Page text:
A study published yesterday in The Archives of Internal Medicine, reached the conclusion that doctors’ disclosures about themselves fail to either help patients or establish rapport with the patients. Rather, the study showed that many doctors waste patients’ time and lose their focus in office visits by interjecting irrelevant information about themselves.
The researchers started with the hypothesis that some self-disclosure by physicians had a potentially positive aspect to building a doctor-patient relationship. To their surprise, patients were not comforted and conversations got off track. Four out of five times when a doctor interjected personal information, the doctor never returned to the topic under discussion before the interruption. However, the researchershope that doctors do not conclude that the best course is to clam up completely about themselves.
I wonder if this is also applicable to lawyers’ interviews with clients, and if I should cut out some of the personal conversation about personal experiences that seem — to me at least — relevant to a client’s situation. However, in the long duration of most of my cases, I still think there is value in developing genuine friendship with clients that goes beyond the nuts and bolts of litigation.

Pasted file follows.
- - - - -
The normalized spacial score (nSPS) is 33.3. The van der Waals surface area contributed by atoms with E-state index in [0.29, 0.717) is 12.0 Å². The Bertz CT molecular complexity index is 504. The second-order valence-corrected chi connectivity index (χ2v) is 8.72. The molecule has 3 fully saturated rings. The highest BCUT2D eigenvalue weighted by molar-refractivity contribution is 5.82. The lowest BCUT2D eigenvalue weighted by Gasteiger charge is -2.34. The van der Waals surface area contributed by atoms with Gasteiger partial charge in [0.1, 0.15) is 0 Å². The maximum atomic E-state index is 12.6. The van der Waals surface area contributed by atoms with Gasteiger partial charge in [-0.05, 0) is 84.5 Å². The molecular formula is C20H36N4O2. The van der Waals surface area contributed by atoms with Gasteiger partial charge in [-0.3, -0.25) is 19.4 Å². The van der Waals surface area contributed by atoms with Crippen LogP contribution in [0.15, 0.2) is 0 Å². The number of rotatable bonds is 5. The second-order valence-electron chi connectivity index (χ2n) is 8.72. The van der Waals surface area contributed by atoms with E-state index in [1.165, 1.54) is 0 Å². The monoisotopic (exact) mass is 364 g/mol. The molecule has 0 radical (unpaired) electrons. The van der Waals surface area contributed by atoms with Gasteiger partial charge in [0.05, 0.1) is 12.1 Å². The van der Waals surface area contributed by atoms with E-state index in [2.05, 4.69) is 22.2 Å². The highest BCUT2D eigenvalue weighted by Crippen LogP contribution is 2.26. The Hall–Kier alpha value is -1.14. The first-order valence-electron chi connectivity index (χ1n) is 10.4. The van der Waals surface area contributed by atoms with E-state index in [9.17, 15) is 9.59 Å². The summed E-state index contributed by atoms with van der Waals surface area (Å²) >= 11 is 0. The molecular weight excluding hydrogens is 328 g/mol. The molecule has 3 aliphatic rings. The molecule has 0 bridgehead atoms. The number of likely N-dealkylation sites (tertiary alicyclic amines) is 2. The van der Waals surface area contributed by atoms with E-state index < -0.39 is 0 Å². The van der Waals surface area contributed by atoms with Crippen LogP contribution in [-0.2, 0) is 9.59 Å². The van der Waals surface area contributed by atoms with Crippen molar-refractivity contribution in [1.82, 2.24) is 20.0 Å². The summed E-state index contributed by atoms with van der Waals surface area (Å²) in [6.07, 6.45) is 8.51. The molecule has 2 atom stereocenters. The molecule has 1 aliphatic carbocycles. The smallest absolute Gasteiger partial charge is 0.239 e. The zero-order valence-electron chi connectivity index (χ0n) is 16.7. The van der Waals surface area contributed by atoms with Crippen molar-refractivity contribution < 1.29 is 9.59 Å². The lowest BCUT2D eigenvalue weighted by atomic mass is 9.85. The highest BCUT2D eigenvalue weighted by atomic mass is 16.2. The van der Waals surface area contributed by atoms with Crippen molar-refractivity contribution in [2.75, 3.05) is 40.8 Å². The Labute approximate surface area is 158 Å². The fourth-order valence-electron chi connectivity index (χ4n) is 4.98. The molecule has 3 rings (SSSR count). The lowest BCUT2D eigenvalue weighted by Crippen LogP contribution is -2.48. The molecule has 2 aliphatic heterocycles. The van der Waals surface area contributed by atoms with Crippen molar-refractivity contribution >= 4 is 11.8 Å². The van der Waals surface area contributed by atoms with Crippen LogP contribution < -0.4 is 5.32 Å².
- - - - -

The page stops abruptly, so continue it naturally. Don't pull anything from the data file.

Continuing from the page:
The Shigley Law Firm represents plaintiffs in wrongful death and catastrophic injury cases statewide in Georgia, and in other states subject to the multijurisdictional practice and pro hac vice rules in each state. Ken Shigley was designated as a "SuperLawyer" in Atlanta Magazine and one of the "Legal Elite" in Georgia Trend Magazine. He is a Certified Civil Trial Advocate of the National Board of Trial Advocacy, Chair of the Southeastern Motor Carrier Liability Institute and former chair of the Georgia Insurance Law Institute. He particularly focuses on cases arising from truck wrecks and accidents (tractor trailers truck wrecks, semi truck wrecks,18 wheeler truck wrecks, big rig truck wrecks, log truck wrecks, dump truck wrecks.